The next few months will determine the landscape of conservation for years to come!
July 01, 2007
In mid-April, a media summit took place on the grounds of the Max McGraw Wildlife Foundation in Dundee, Ill., about a 45-minute drive west of Chicago. The topic: the 2002 Farm Bill, which expires this year. Or, to be more precise, the topic was the recommendations conservation groups are pushing as Congress considers renewing the bill in 2007.
The Farm Bill is one of the most multi-layered and wide-reaching pieces of legislation one can find. Its 10 different "titles" or sections illustrate the degree to which the Farm Bill extends into so many areas of American life. The titles include, Commodity Programs, Conservation, Trade, Nutrition, Credit, Rural Development, Research, Forestry, Energy, and in case legislators forgot something, "Miscellaneous."
Specific areas addressed in the titles give an even better picture of the diversity and extent of the Farm Bill. For example, the bill concerns such varied subjects as "fairness in international trade," the ability of rural areas to receive broadband Internet service, Food Stamps, and the Conservation Reserve Program (CRP).
As its name suggests, the CRP is one of the programs found in the Farm Bill's Title II, Conservation. And since the recent media summit was organized by the Theodore Roosevelt Conservation Partnership (TRCP) the discussion centered on recommendations for programs within that title.
And as its name suggests, the TRCP attempts to bring together both individual grassroots groups and larger conservation organizations in an effort to ensure the continuation of the hunting and fishing traditions that were so dear to America's 26th president. It keeps an eye on and tackles the larger issues that ultimately concern all sportsmen and women. In that manner, the TRCP is probably the closest thing to a national consortium for hunters' and anglers' concerns as you're going to find.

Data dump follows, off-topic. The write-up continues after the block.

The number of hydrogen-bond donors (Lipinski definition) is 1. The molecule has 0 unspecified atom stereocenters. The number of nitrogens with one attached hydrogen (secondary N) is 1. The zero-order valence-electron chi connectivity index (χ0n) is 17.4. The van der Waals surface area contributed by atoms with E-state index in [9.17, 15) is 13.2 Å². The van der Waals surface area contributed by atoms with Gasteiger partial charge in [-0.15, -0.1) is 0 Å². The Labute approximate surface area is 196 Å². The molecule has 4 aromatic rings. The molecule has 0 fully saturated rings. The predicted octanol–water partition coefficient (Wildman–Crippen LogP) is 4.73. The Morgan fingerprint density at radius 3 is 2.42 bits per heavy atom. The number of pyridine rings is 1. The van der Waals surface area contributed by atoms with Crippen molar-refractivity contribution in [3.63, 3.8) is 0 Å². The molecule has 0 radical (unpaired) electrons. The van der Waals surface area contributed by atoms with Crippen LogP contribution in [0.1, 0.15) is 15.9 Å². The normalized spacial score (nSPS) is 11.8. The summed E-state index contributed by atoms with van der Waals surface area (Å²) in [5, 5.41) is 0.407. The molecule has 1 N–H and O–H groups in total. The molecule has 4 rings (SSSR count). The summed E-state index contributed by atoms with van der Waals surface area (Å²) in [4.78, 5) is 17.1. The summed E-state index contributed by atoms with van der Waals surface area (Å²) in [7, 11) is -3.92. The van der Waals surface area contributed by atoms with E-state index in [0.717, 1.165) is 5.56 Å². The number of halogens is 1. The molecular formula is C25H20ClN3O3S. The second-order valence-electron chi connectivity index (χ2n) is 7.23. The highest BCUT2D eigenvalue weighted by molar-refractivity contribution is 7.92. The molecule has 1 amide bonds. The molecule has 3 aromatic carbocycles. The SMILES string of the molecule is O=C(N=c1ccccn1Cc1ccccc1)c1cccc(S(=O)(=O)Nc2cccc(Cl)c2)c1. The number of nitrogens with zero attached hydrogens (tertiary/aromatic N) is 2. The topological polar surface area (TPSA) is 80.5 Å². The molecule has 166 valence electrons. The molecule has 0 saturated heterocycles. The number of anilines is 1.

For two years, representatives of 15 conservation organizations met as the Agriculture and Wildlife Working Group (AWWG) of the TRCP to study the 2002 Farm Bill and to make recommendations for the 2007 version. Some of the associations represented were Ducks Unlimited, Pheasants Forever, Quail Forever, Quail Unlimited, the Ruffed Grouse Society, Trout Unlimited, the North American Grouse Partnership, the American Sportfishing Association, the Isaac Walton League, and the National Wildlife Federation.
Some of their findings might be surprising: The past three Farm Bills, administered by the U.S. Dept. of Agriculture, have shaped more conservation programs for a longer period of time than any other suite of legislation. The Farm Bill's annual budget for the Conservation Title alone is more than $5 billion, which is two-and-a-half times larger than that of the entire U.S. Fish and Wildlife Service's budget.
The ramifications of a U.S. without the Farm Bill Conservation Title: 13.5 million fewer pheasants, 2.2 million fewer ducks, 40 million fewer acres of wildlife habitat, 450 million additional tons of topsoil disappearing every year and an additional 170,000 miles of unprotected streams.
The proposals backed by the AWWG support seven Farm Bill Conservation Title programs. CRP encourages farmers to manage their lands in such a way that provides more habitat for wildlife; its sub-component, the Conservation Reserve Enhancement Program (CREP) forges partnerships that allow participants to receive incentives for installing conservation practices identified by individual states. Other programs and their focuses: the Environmental Quality Incentives Program (EQIP) shares costs with farmers and ranchers for installing conservation measures; Wildlife Habitat Incentives Program (WHIP), helps landowners interested primarily in fish and wildlife management; Wetlands Reserve Program (WRP) offers landowners payment for protecting, restoring and enhancing wetlands on their properties; Grassland Reserve Program (GRP) helps farmers to protect and restore grasslands while maintaining grazing lands; Conservation Security Program (CSP) offers incentives for meeting established standards of conservation and environmental management on working croplands; and Farm and Ranch Lands Protection Program (FRPP) helps farmers and ranchers keep their farms in agriculture.